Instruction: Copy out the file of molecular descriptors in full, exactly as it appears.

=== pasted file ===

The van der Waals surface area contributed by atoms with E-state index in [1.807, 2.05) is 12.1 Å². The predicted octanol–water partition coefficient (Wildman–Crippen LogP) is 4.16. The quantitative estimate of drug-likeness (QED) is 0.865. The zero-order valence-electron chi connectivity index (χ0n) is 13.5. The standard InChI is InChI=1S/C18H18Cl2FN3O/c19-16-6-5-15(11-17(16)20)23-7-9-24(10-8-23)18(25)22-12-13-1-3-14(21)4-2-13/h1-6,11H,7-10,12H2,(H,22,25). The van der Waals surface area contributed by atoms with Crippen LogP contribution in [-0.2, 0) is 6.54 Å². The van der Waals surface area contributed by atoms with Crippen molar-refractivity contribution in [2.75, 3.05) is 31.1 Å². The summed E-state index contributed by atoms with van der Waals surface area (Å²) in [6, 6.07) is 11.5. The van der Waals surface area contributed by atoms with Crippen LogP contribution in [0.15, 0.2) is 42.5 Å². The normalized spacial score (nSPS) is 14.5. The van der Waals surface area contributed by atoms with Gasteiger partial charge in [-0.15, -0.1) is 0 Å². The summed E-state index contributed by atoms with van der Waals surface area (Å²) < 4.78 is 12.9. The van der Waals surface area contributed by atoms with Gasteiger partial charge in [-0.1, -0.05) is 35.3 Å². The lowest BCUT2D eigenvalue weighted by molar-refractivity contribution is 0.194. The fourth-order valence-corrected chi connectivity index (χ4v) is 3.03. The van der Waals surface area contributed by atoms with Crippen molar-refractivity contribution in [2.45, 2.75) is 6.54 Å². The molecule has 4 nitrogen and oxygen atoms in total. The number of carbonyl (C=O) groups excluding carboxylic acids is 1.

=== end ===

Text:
The van der Waals surface area contributed by atoms with E-state index in [1.807, 2.05) is 12.1 Å². The predicted octanol–water partition coefficient (Wildman–Crippen LogP) is 4.16. The quantitative estimate of drug-likeness (QED) is 0.865. The zero-order valence-electron chi connectivity index (χ0n) is 13.5. The standard InChI is InChI=1S/C18H18Cl2FN3O/c19-16-6-5-15(11-17(16)20)23-7-9-24(10-8-23)18(25)22-12-13-1-3-14(21)4-2-13/h1-6,11H,7-10,12H2,(H,22,25). The van der Waals surface area contributed by atoms with Crippen LogP contribution in [-0.2, 0) is 6.54 Å². The van der Waals surface area contributed by atoms with Crippen molar-refractivity contribution in [2.75, 3.05) is 31.1 Å². The summed E-state index contributed by atoms with van der Waals surface area (Å²) in [6, 6.07) is 11.5. The van der Waals surface area contributed by atoms with Crippen LogP contribution in [0.15, 0.2) is 42.5 Å². The normalized spacial score (nSPS) is 14.5. The van der Waals surface area contributed by atoms with Gasteiger partial charge in [-0.15, -0.1) is 0 Å². The summed E-state index contributed by atoms with van der Waals surface area (Å²) < 4.78 is 12.9. The van der Waals surface area contributed by atoms with Gasteiger partial charge in [-0.1, -0.05) is 35.3 Å². The lowest BCUT2D eigenvalue weighted by molar-refractivity contribution is 0.194. The fourth-order valence-corrected chi connectivity index (χ4v) is 3.03. The van der Waals surface area contributed by atoms with Crippen molar-refractivity contribution in [2.45, 2.75) is 6.54 Å². The molecule has 4 nitrogen and oxygen atoms in total. The number of carbonyl (C=O) groups excluding carboxylic acids is 1.